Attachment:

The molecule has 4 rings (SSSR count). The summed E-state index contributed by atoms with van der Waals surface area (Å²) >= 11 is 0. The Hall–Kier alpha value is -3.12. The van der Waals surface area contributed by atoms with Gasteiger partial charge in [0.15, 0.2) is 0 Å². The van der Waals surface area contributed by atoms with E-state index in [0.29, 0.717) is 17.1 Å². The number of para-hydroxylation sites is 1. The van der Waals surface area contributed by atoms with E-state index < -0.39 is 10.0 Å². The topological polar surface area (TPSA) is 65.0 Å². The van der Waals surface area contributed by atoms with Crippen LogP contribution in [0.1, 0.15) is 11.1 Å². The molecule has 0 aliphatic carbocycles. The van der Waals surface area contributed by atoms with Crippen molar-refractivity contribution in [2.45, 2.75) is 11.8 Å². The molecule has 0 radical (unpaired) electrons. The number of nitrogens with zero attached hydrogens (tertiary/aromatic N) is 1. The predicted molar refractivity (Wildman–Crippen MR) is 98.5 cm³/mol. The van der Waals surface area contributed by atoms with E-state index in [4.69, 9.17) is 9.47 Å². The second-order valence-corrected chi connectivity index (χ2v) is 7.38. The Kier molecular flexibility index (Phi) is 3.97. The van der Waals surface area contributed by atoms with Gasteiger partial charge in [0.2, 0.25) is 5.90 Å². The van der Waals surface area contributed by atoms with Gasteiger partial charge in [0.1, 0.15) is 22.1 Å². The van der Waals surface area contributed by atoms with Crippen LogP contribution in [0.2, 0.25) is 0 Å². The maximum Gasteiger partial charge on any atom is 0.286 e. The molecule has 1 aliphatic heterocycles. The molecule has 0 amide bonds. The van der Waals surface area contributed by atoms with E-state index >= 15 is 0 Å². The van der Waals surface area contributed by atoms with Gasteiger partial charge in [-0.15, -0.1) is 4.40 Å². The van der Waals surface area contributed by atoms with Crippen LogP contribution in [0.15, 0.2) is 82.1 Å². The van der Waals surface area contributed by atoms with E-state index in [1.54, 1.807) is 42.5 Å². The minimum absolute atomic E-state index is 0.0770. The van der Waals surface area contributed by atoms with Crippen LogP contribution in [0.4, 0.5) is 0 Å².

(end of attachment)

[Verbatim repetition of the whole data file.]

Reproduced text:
The molecule has 4 rings (SSSR count). The summed E-state index contributed by atoms with van der Waals surface area (Å²) >= 11 is 0. The Hall–Kier alpha value is -3.12. The van der Waals surface area contributed by atoms with Gasteiger partial charge in [0.15, 0.2) is 0 Å². The van der Waals surface area contributed by atoms with E-state index in [0.29, 0.717) is 17.1 Å². The number of para-hydroxylation sites is 1. The van der Waals surface area contributed by atoms with E-state index < -0.39 is 10.0 Å². The topological polar surface area (TPSA) is 65.0 Å². The van der Waals surface area contributed by atoms with Crippen LogP contribution in [0.1, 0.15) is 11.1 Å². The molecule has 0 aliphatic carbocycles. The van der Waals surface area contributed by atoms with Crippen molar-refractivity contribution in [2.45, 2.75) is 11.8 Å². The molecule has 0 radical (unpaired) electrons. The number of nitrogens with zero attached hydrogens (tertiary/aromatic N) is 1. The predicted molar refractivity (Wildman–Crippen MR) is 98.5 cm³/mol. The van der Waals surface area contributed by atoms with E-state index in [4.69, 9.17) is 9.47 Å². The second-order valence-corrected chi connectivity index (χ2v) is 7.38. The Kier molecular flexibility index (Phi) is 3.97. The van der Waals surface area contributed by atoms with Gasteiger partial charge in [0.2, 0.25) is 5.90 Å². The van der Waals surface area contributed by atoms with Gasteiger partial charge in [0.1, 0.15) is 22.1 Å². The van der Waals surface area contributed by atoms with Crippen LogP contribution in [0.2, 0.25) is 0 Å². The maximum Gasteiger partial charge on any atom is 0.286 e. The molecule has 1 aliphatic heterocycles. The molecule has 0 amide bonds. The van der Waals surface area contributed by atoms with E-state index >= 15 is 0 Å². The van der Waals surface area contributed by atoms with Gasteiger partial charge in [-0.15, -0.1) is 4.40 Å². The van der Waals surface area contributed by atoms with Crippen LogP contribution in [0.15, 0.2) is 82.1 Å². The van der Waals surface area contributed by atoms with E-state index in [1.54, 1.807) is 42.5 Å². The minimum absolute atomic E-state index is 0.0770. The van der Waals surface area contributed by atoms with Crippen LogP contribution in [0.4, 0.5) is 0 Å².